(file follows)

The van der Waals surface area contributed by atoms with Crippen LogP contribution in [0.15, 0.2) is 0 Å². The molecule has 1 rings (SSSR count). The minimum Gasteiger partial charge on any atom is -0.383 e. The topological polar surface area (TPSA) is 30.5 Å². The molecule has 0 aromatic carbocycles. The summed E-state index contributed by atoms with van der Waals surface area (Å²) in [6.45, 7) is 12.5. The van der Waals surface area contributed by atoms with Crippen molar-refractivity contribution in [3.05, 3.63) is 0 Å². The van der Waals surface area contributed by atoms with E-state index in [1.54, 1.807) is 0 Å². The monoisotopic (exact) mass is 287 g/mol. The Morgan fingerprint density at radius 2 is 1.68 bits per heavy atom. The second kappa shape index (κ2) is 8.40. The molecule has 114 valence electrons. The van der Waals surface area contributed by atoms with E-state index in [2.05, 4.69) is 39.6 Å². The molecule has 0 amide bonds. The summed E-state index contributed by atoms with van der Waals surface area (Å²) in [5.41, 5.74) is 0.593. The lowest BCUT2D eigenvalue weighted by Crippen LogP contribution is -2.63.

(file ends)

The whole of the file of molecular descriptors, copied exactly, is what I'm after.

The van der Waals surface area contributed by atoms with Crippen LogP contribution in [0.15, 0.2) is 0 Å². The molecule has 1 rings (SSSR count). The minimum Gasteiger partial charge on any atom is -0.383 e. The topological polar surface area (TPSA) is 30.5 Å². The molecule has 0 aromatic carbocycles. The summed E-state index contributed by atoms with van der Waals surface area (Å²) in [6.45, 7) is 12.5. The van der Waals surface area contributed by atoms with Crippen molar-refractivity contribution in [3.05, 3.63) is 0 Å². The van der Waals surface area contributed by atoms with E-state index in [1.54, 1.807) is 0 Å². The monoisotopic (exact) mass is 287 g/mol. The Morgan fingerprint density at radius 2 is 1.68 bits per heavy atom. The second kappa shape index (κ2) is 8.40. The molecule has 114 valence electrons. The van der Waals surface area contributed by atoms with E-state index in [2.05, 4.69) is 39.6 Å². The molecule has 0 amide bonds. The summed E-state index contributed by atoms with van der Waals surface area (Å²) in [5.41, 5.74) is 0.593. The lowest BCUT2D eigenvalue weighted by Crippen LogP contribution is -2.63.